After having to give up my first garden in New York State, a second garden in Northern Illinois, I was faced with a new challenge: a third garden at 1300 m in a small village in the Swiss mountains. Not an ideal climate to grow my favorite woodland flowers and prairie plants, not to mention Hemerocallis, Hosta, Iris and Paeonia.

Attempting the first Hemerocallis crosses in Illinois (1987), I was determent to try to continue my breeding efforts in our new garden. Faced with a climate with cool summers and winters with 5 - 6 months of snow cover has proven to be very difficult. In order to compensate for disappointments, my pollen dabbing efforts were extended to Hosta beardless Iris and Paeonia. Running out of space and time, at the present I am concentrating on Hemerocallis, Iris sibirica and some interspecies Iris crosses, but still evaluating Hosta and Paeonia seedlings.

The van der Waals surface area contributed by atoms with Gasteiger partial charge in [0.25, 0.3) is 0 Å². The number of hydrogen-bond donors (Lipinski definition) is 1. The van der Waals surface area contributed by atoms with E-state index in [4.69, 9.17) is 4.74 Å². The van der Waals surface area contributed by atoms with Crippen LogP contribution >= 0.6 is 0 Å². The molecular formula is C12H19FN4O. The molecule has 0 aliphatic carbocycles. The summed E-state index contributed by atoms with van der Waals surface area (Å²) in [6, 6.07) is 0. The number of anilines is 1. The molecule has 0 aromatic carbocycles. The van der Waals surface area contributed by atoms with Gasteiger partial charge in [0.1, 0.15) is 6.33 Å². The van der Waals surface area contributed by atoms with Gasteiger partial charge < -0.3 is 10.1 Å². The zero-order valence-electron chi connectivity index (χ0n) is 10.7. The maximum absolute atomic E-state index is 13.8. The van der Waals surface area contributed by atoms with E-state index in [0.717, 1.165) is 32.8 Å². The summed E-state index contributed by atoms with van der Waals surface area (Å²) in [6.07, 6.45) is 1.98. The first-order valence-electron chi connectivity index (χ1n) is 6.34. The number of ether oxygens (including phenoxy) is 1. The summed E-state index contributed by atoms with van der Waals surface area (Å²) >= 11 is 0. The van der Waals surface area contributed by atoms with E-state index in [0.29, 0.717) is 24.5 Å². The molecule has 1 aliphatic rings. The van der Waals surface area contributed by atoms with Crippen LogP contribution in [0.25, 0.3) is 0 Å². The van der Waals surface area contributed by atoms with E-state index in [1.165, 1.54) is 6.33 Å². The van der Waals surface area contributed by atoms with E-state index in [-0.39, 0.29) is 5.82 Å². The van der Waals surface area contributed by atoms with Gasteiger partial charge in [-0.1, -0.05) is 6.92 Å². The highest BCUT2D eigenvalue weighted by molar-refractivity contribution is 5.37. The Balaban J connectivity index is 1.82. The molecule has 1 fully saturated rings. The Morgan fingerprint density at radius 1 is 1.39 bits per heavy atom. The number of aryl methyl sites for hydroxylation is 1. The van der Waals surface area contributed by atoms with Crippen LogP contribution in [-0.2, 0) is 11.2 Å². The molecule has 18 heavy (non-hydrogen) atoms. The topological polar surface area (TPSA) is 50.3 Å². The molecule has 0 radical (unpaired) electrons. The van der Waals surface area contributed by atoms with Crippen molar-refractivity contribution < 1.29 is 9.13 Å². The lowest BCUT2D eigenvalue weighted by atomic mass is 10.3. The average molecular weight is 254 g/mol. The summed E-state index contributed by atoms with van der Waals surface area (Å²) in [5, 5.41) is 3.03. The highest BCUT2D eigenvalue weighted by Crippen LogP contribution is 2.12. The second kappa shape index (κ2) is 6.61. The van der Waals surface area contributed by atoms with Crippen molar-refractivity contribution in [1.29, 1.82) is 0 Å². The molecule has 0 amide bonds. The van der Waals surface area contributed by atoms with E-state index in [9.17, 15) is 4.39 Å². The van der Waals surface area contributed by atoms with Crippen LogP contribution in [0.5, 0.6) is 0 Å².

My goals are to breed plants that are hardy in our climate and perform well in an average garden. I select plants that please me, are vigorous and garden worthy to fit into a design where a more natural look is desired. My passion for daylilies are tall ‘Unusual Forms’ with possible rebloom and reblooming small plants for ‘postage stamp’ gardens or patios. However, I cannot give up gently ruffled diploid and tetraploid Hemerocallis. The new and extremely ruffled or sculpted forms will not open in this climate and may be a challenge even in an average garden in Switzerland.

Liselotte Hirsbrunner

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